The Theme of Sight in King Lear
The Theme of Sight in King Lear
In Shakespeare’s King Lear, emotional sight is not dependent on physical sight, for many characters are blinded by their own egos and ambitions to see the actual truth. Shakespeare even goes as far as inserting a literal metaphor for sight by making Gloucester finally realize the truth, only when his physical vision is removed. Although this example is most obvious, the theme reoccurs throughout the play. It is not until Lear’s prestige is taken away from him that he can truly see.
Lear’s blunder into honest insanity is the perfect storm to start decaying the walls of Lear’s hubris and lack of insight. However, the King is not the only one blinded by his pride. His two haughty daughters, Goneril and Regan, are chasing after a similarly snobby earl, Edmund. Each member of this power driven trio leads themselves to their own inevitable endings, all because of their inability to communicate honestly with one another due to their conceded ambition to get ahead. King Lear’s lack of insight can be perceived as his mental state of “blindness”.
Because of Lear’s high position in society, he is expected to be able to distinguish the good from the bad; unfortunately, his lack of sight beyond himself prevents him from doing so. Lear’s first act of blindness came at the beginning of the play. First, he was easily deceived by his two eldest daughters’ lies, then, he was unable to see the reality of Cordelia’s true love for him, and as a result, banished her from his kingdom along with his faithful servant Kent. He later cannot even recognize Kent when Kent approaches him in a simple disguise, proving his profound lack of vision.
As the play progresses, King Lear finally finds his philosophical glasses and sees that his two lovely daughters are nothing but manipulative liars taking advantage of his cluelessness. With his 20/20 vision of truth now intact, Lear clearly sees Cordelia’s love for what it always was. Unfortunately for all, the timing is of his revelation is too late, and the recently enlightened King does not have a chance to make his amends, redeem his nobility, and restore order amongst his friends.
Cordelia cannot be saved, and the King is left to wallow in his own grief, bringing him to his coffin of satin with nothing left of him but a royal prefix to his name in the history books. In a parallel subplot, Gloucester also suffers with blindness. Similarly to Lear, Gloucester was unable to see which of his children truly loved him. His blindness led him to believe that Edmund was the more loving of the two, and that Edgar was the evil son plotting to kill him, when in fact, it was the other way around. Edmund forges a letter, supposedly written by Edgar, saying that Edgar is attempting to kill their father.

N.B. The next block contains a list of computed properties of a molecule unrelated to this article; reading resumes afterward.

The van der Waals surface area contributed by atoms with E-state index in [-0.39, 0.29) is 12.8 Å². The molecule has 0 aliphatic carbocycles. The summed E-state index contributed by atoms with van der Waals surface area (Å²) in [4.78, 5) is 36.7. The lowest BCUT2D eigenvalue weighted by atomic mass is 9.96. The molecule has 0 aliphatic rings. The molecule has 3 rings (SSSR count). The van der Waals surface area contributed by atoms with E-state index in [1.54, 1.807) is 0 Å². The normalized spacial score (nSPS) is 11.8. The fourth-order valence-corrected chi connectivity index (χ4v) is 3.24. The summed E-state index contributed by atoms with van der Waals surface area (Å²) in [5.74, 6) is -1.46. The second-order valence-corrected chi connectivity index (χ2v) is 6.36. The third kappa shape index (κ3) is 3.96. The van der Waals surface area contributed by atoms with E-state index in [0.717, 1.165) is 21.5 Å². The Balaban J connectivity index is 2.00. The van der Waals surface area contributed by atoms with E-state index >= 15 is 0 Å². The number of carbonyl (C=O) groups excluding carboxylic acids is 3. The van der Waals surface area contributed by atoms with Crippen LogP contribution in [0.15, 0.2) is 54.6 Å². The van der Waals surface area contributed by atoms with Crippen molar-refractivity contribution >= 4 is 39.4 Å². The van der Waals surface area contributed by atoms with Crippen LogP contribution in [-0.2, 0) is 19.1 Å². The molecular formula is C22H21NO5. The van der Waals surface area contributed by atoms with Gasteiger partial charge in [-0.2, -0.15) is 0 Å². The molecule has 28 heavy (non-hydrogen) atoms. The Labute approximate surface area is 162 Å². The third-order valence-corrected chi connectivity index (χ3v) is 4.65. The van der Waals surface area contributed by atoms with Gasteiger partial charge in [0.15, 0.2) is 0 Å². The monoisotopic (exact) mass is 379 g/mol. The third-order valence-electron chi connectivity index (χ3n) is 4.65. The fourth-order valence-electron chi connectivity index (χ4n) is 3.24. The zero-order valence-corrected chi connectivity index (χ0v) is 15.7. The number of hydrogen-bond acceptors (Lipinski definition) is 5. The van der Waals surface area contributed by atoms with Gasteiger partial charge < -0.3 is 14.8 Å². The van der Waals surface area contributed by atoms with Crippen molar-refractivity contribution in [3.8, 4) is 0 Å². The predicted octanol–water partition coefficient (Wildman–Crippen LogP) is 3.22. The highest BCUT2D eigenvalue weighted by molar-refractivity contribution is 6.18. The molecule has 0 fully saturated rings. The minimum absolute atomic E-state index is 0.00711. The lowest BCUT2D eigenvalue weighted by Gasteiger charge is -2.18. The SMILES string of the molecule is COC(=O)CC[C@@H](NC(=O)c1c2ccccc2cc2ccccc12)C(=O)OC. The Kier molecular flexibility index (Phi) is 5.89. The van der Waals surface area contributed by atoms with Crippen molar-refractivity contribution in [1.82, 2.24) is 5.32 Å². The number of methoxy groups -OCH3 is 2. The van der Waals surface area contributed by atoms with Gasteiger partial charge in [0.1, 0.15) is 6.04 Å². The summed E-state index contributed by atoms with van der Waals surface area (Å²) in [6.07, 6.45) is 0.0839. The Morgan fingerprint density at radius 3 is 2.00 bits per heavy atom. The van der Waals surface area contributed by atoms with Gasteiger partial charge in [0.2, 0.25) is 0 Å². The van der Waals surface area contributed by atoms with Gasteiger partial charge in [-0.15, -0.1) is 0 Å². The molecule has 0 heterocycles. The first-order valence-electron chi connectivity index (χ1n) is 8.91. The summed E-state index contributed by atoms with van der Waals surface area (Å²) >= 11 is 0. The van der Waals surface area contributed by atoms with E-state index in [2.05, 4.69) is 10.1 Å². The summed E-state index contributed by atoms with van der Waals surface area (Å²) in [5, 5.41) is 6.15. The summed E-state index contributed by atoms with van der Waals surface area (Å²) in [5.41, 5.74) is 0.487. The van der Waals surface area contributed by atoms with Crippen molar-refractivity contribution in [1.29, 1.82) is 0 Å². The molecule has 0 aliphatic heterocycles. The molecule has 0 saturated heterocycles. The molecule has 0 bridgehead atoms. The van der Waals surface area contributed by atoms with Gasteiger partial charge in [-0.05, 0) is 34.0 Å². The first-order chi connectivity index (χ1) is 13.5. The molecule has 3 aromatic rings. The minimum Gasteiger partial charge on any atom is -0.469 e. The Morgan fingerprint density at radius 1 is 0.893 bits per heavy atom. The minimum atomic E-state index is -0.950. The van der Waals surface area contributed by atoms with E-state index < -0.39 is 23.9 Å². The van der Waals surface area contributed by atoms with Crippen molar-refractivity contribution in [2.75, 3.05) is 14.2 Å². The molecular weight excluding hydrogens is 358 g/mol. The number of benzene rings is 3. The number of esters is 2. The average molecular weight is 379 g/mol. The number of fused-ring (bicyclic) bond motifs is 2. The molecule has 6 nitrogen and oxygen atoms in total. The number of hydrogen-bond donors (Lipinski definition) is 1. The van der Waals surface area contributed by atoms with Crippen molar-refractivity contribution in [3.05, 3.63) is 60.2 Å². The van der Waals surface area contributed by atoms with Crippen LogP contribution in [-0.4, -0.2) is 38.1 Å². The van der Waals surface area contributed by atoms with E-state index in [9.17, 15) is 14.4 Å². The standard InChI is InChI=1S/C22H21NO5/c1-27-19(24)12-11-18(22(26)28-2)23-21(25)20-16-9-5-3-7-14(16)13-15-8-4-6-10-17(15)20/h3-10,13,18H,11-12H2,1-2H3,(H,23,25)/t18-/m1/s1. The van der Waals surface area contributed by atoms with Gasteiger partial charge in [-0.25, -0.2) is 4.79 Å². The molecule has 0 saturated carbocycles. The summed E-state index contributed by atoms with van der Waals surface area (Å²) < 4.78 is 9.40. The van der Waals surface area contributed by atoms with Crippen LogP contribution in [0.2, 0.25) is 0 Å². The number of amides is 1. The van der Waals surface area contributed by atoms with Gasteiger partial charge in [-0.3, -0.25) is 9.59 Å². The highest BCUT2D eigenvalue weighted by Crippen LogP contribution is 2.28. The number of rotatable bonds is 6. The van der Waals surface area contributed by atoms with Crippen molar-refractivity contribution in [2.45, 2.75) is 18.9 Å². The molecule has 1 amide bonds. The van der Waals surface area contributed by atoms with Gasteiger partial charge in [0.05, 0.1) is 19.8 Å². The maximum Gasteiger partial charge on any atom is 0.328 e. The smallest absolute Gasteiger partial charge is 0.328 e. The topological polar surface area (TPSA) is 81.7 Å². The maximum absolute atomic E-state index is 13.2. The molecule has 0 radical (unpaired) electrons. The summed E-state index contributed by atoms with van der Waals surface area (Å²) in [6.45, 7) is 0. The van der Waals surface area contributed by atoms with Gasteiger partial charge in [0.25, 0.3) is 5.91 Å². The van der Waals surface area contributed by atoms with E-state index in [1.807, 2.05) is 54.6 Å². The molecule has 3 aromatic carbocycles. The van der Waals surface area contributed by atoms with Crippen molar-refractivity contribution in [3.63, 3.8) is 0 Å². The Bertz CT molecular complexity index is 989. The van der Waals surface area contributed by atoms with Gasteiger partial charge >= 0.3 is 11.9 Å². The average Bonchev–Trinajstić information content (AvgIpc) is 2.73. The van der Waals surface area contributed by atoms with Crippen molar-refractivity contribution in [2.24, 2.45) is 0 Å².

Gloucester immediately is convinced that the letter was truly written by Edgar and never considered thinking if Edgar would really do such a thing. Unlike Lear, Gloucester’s vision clears up when the Duke of Cornwall plucks his eyes out. From that moment, Gloucester began to see more clearly. Using his heart, Gloucester realizes at the end of the play, that Edgar was in fact the good son and that he saved his life while disguised as Poor Tom.
“I have no way and therefore want no eyes;/I stumbled when I saw” (4. 1. 8-19) was the turning point of Gloucester’s life as his vision finally clears up. Gloucester realizes how blind he was and how he lacked insight when he was physically able to see. He then realizes that although he was physically able to see, he knew he couldn’t really see and that he doesn’t need his eyes to finally see and understand for he can see things more clearly through his mind. King Lear may have been a fool to not know where his daughter’s hearts truly lye, but he does undergo a transformation, and eventually rid himself of his former blindness.
Goneril, Regan, and Edmund, however, are in no position to do such a thing. With each of them plotting to show that they are, in fact, the best, they end up bringing their own endings upon themselves. With heated siblings rivalries between Edmund and Edgar as well as Goneril and Regan, the childish need for proof of superiority sends Edmund to die at his honest brother’s hands, and Goneril and Regan’s hubris brings them to an end of poison, blood, and death, without a wedding or a winner in sight.
In the end, Edgar is the only man left in good health, accompanied by Kent, who is alive but not quite well. These two men have sacrificed their identity to protect their foolish heroes. Kent is attempting to help Lear, while Edgar is doing the same for his father. Both have been “banished” by the very men they protect, yet still, they have always seen the truth for what it is and guide these lost wanderers through the blindness of their pride.
Shakespeare is providing an unforgettable lesson to remember with this work, and that is that those who truly see and understand are left to bear the burden of the fools around them, but in the end, they are the survivors. Therefore, the concept of emotional sight is of much greater importance than simple physical sight, for it is the lack of perspective that leads one to their doom. Those who can still see clearly amongst the cloud of lies and blackened intentions will last, but those that are the producers of this mental and emotional pollution will not prevail.
University/College: University of Chicago
Type of paper: Thesis/Dissertation Chapter
Date: 7 January 2017
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